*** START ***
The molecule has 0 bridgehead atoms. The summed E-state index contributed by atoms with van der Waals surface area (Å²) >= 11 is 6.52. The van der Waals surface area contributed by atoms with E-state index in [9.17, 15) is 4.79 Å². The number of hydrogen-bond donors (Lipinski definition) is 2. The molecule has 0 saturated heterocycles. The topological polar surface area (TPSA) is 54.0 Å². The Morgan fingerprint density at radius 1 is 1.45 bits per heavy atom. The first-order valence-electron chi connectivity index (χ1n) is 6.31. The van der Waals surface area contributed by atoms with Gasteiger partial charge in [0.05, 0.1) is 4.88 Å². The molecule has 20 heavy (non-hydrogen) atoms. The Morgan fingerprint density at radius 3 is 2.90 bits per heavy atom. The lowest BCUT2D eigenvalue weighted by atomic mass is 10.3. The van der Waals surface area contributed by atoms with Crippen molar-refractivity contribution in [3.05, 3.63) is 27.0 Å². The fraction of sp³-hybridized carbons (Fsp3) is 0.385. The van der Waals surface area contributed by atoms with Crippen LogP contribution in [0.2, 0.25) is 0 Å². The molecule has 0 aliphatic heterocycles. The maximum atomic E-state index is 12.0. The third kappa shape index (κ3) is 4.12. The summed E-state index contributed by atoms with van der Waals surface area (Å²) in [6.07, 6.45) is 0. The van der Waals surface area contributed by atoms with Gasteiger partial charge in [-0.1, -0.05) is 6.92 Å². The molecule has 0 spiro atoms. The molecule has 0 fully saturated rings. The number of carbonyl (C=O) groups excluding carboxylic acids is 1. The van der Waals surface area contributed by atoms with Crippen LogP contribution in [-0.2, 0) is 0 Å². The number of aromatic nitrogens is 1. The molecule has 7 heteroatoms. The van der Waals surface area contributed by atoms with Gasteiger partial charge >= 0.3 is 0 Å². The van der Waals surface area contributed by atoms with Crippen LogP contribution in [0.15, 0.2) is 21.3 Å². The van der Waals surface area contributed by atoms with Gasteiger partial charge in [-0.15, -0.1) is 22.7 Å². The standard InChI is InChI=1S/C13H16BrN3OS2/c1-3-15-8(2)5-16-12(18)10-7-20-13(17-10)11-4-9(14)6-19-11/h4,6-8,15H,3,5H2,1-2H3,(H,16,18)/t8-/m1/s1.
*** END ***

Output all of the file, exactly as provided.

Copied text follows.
The molecule has 0 bridgehead atoms. The summed E-state index contributed by atoms with van der Waals surface area (Å²) >= 11 is 6.52. The van der Waals surface area contributed by atoms with E-state index in [9.17, 15) is 4.79 Å². The number of hydrogen-bond donors (Lipinski definition) is 2. The molecule has 0 saturated heterocycles. The topological polar surface area (TPSA) is 54.0 Å². The Morgan fingerprint density at radius 1 is 1.45 bits per heavy atom. The first-order valence-electron chi connectivity index (χ1n) is 6.31. The van der Waals surface area contributed by atoms with Gasteiger partial charge in [0.05, 0.1) is 4.88 Å². The molecule has 20 heavy (non-hydrogen) atoms. The Morgan fingerprint density at radius 3 is 2.90 bits per heavy atom. The lowest BCUT2D eigenvalue weighted by atomic mass is 10.3. The van der Waals surface area contributed by atoms with Crippen molar-refractivity contribution in [3.05, 3.63) is 27.0 Å². The fraction of sp³-hybridized carbons (Fsp3) is 0.385. The van der Waals surface area contributed by atoms with Crippen LogP contribution in [0.2, 0.25) is 0 Å². The molecule has 0 aliphatic heterocycles. The maximum atomic E-state index is 12.0. The third kappa shape index (κ3) is 4.12. The summed E-state index contributed by atoms with van der Waals surface area (Å²) in [6.07, 6.45) is 0. The van der Waals surface area contributed by atoms with Gasteiger partial charge in [-0.1, -0.05) is 6.92 Å². The molecule has 0 spiro atoms. The molecule has 0 fully saturated rings. The number of carbonyl (C=O) groups excluding carboxylic acids is 1. The van der Waals surface area contributed by atoms with Crippen LogP contribution in [-0.2, 0) is 0 Å². The number of aromatic nitrogens is 1. The molecule has 7 heteroatoms. The van der Waals surface area contributed by atoms with Gasteiger partial charge >= 0.3 is 0 Å². The van der Waals surface area contributed by atoms with Crippen LogP contribution in [0.15, 0.2) is 21.3 Å². The van der Waals surface area contributed by atoms with Gasteiger partial charge in [-0.15, -0.1) is 22.7 Å². The standard InChI is InChI=1S/C13H16BrN3OS2/c1-3-15-8(2)5-16-12(18)10-7-20-13(17-10)11-4-9(14)6-19-11/h4,6-8,15H,3,5H2,1-2H3,(H,16,18)/t8-/m1/s1.